The Week in Brief
This was our first week back in school: Summer Term 2013 has begun!
It was a week of excitement and disappointment, of tears and triumph. For the most part, all the children were actually quite eager to begin. They were excited to see what was new in the Circle Time binders, what the Monday and Friday meetings would be like, and what the new books would be. However, there were tears that a poem to memorize was too short, that the math (all supposed-to-be-easy review) was too much, that there were too many consequences for things like, oh, not doing your work and saying that you had so you could go play.
I’ve learned, now that I have a few years under my belt, that first weeks, though they seem so promising at the outset, are always hard. Everything takes longer because we’re out of habit. Everything feels harder because we’re out of shape, having all had too much of our ease and own way during break.
Books Read This Week
For “assigned reading” this year, I bought and collected from the shelves a row of medieval books and biographies, fairy tales, and legends. I marked the spines with an orange sticker and told the boys on Monday to pick two to read this week. So, there’s freedom of choice within bounds I’ve assigned. Hans picked The Story of Marco Polo (A Signature Book) and If You Had a Horse: Steeds of Myth & Legend by Margaret Hodges. He didn’t finish If You Had a Horse, so he’ll continue that one as one of his picks for next week, and on his Goodreads account today he wrote of The Story of Marco Polo:
Marco Polo was a man from Venice.He loved ships as a child and usually went to the Arsenal. He never saw his father until he was 15 years old! He worked under Kublai Khan as Imperial Commissioner in AD 1279 then becomes governor of Yangchow in 1280! I thought it was pretty good.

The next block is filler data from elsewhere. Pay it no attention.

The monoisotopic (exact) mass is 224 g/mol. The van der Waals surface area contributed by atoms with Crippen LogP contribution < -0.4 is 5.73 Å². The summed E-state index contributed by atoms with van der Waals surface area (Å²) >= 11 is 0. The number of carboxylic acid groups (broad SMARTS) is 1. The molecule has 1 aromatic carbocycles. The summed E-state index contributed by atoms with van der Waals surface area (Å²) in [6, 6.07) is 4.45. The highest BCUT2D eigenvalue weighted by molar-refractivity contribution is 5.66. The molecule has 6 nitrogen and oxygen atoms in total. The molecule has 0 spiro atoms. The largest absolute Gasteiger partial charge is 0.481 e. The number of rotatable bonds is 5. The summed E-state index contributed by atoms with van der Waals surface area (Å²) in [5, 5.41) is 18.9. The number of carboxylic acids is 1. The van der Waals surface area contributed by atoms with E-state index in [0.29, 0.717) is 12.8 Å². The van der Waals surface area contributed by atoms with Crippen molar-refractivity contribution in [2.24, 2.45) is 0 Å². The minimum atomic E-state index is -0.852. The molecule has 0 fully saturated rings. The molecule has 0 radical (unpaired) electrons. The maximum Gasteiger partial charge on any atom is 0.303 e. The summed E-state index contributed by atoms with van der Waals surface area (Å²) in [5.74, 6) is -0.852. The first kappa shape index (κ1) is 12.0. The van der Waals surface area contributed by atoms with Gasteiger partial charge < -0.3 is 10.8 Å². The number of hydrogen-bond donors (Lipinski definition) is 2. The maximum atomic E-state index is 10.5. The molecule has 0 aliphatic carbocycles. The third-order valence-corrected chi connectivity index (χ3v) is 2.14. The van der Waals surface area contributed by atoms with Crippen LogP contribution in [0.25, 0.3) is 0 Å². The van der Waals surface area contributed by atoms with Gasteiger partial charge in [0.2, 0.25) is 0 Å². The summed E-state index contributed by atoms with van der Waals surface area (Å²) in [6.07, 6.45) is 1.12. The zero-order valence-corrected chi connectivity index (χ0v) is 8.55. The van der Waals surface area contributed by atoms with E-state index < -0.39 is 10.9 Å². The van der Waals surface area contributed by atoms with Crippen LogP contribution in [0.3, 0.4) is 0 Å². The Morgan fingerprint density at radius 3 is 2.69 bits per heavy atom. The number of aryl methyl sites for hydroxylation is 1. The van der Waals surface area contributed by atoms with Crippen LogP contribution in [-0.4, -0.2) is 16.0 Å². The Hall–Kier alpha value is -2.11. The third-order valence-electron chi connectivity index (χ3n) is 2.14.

it was about Richard the lionhearted and other kings.
I read bits and pieces of the 7 books I’m in the middle of now, and I haven’t finished any. For fiction, I’m enjoying Midshipman Hornblower, which I began on my husband’s recommendation. I tend to accumulate large in-progress queues of non-fiction, but a good story at the end of the day is a good way to unwind. Though, when I have a fiction book in hand, all the other reading tends to be neglected.
~Pretty~ Hidden Art This Week
The 11-year-old girl next door has taken up nail art as a hobby, and came to paint my toes! It took her less than 10 minutes to paint my nails orange and put these lovely flowers on my big toes.
~Happy~ Moment This Week
My 5-year-old is learning to read and also learned how to ride a bike this week! She’s a determined little girl, and she’s set her mind to reading, so she’s making huge strides.
~Funny~ Scene This Week
I love how sitting on the couch with books is just a normal thing to do around here, even for 3-year-olds, even if it means there are always 20 million books everywhere in the living room at all times.
~Real~ Life Learning This Week
The five-year-old was not the only one to have this sort of face this week. Even I felt that way several times, although I don’t think I ever did let myself go that far.
This morning, she got all frustrated that she couldn’t read a word (she kept saying ‘n’ when she needed to say ‘m’) that she exclaimed angrily, “I just can’t read this word!” After already having conversations along this line for the previous hour with another, older, child, I was prepared quickly to respond, “Ilse. If that’s what you say, that’s what you’ll believe. Your brain is going to believe you if you tell it it can’t read it, and it won’t even try. Get up. Stand up. I want you to stamp your foot and tell your brain, ‘I can and I will read this word!'” She thought that was funny and she did so. Then she sat down, sounded it out three more times, and looked at me with big eyes and told me the word. I told her that she won.
And, said older child – determined to distract himself – certainly overheard this conversation. I noted that next time I checked on him, he was actually making determined headway after spending so much more time telling me why the work I gave him was unreasonable and unfair.